McPherson Square in downtown D.C. was alive last weekend with protest signs and angry chants as more than 100 people took part in the Occupy Wall Street demonstrations spreading throughout the country.
The edges of one end of the park were scattered with sleeping bags, blankets and cardboard signs, and the main sidewalk was complete with an information table, food supplies and a “take one, leave one” cigarette box.

Most of the protesters gathered on the grass where organized “assembly meeting” speakers shouted scheduled times for various workshops about talking to the media and handling the police. The group would creepily repeat what another speaker was saying line-by-line, and then shake their hands in the air in unison when they agreed with a speaker.

But aside from the unorthodox collective mentality, their message was in no way unified. I was pleased to see veterans and military personnel in uniform holding anti-war signs. It brought back memories of the days when the antiwar movement actually existed. There were signs about everything from advocating free health care to demanding jobs and better pay. Some simply claimed they were the “99 percent” — the group that is not part of the wealthiest 1 percent — and wanted to end capitalism all together. I was surprised at how anti-government many of them were, but then demanded so many things from that same government as if it were God.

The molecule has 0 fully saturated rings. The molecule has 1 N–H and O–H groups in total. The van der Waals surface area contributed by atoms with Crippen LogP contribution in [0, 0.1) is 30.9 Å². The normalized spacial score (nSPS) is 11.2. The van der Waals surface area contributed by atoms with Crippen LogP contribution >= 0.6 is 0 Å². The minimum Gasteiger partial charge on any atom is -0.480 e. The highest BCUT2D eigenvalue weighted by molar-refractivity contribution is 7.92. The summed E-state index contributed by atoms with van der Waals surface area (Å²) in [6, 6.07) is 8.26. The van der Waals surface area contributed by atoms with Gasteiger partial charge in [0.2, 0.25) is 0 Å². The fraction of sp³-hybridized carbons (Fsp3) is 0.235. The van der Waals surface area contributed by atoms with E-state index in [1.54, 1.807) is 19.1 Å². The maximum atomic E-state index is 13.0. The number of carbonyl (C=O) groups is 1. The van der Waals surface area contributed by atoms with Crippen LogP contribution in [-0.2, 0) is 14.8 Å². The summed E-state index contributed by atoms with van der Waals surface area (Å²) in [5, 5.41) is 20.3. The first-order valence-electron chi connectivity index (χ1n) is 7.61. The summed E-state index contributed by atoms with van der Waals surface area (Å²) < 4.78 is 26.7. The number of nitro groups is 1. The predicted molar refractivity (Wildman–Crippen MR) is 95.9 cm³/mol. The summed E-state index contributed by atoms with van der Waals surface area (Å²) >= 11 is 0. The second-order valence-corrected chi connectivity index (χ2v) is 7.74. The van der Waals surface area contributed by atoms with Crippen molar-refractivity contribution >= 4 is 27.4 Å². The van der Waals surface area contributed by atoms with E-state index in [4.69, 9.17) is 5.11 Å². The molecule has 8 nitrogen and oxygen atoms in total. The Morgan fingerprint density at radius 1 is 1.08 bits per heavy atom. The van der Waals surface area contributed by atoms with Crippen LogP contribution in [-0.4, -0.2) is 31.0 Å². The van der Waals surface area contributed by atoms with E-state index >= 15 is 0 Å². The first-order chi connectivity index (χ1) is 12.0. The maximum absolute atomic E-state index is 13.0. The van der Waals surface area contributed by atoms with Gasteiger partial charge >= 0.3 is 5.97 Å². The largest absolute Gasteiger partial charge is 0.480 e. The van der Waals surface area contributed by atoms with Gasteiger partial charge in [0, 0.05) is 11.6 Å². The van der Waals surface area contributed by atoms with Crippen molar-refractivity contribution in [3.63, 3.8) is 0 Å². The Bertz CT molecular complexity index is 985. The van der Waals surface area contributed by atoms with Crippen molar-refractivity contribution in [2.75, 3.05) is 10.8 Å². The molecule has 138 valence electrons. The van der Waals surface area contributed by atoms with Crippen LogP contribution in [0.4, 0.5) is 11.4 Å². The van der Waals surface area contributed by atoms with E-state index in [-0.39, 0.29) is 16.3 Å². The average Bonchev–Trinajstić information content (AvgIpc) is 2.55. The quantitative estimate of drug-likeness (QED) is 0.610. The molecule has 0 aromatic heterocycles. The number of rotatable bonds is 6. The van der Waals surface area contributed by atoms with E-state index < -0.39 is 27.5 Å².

One self-described socialist I spoke to claimed that we would achieve true freedom if only we could all have free education and health care handed to us by the government. His love for European-style socialism ran so deep that he apparently didn’t have time to think about the impending Euro and debt crisis ravaging Greece and many other European countries, brought on by the very same idealistic policies he was advocating. I wondered how an individual could truly be free if the state could forcibly demand him to submit to such an ideology at gunpoint and have no freedom to make choices for himself.

Apart from the rather incoherent arguments I encountered, the issue that bugged me the most came from those demanding the government to forgive their student loans. Now, I actually happen to have a hefty amount in student loans, but I have never once asked the state to take money from another individual to give to me because I made a poor choice. People forget that they were in no way forced to take on debt. There are literally thousands of schools in the U.S., from in-state schools with resident tuition to community colleges. It is simply irresponsible to go to an unaffordable school and expect someone else to pay it back.

So while I agree with the protesters that our current political system is far from “by the people, for thepeople,” putting more power into the hands of government leads to less personal freedom and more state control. The more personal choices the individual makes, the better. Otherwise we run the risk of losing our rights altogether and submitting to a system no one wants.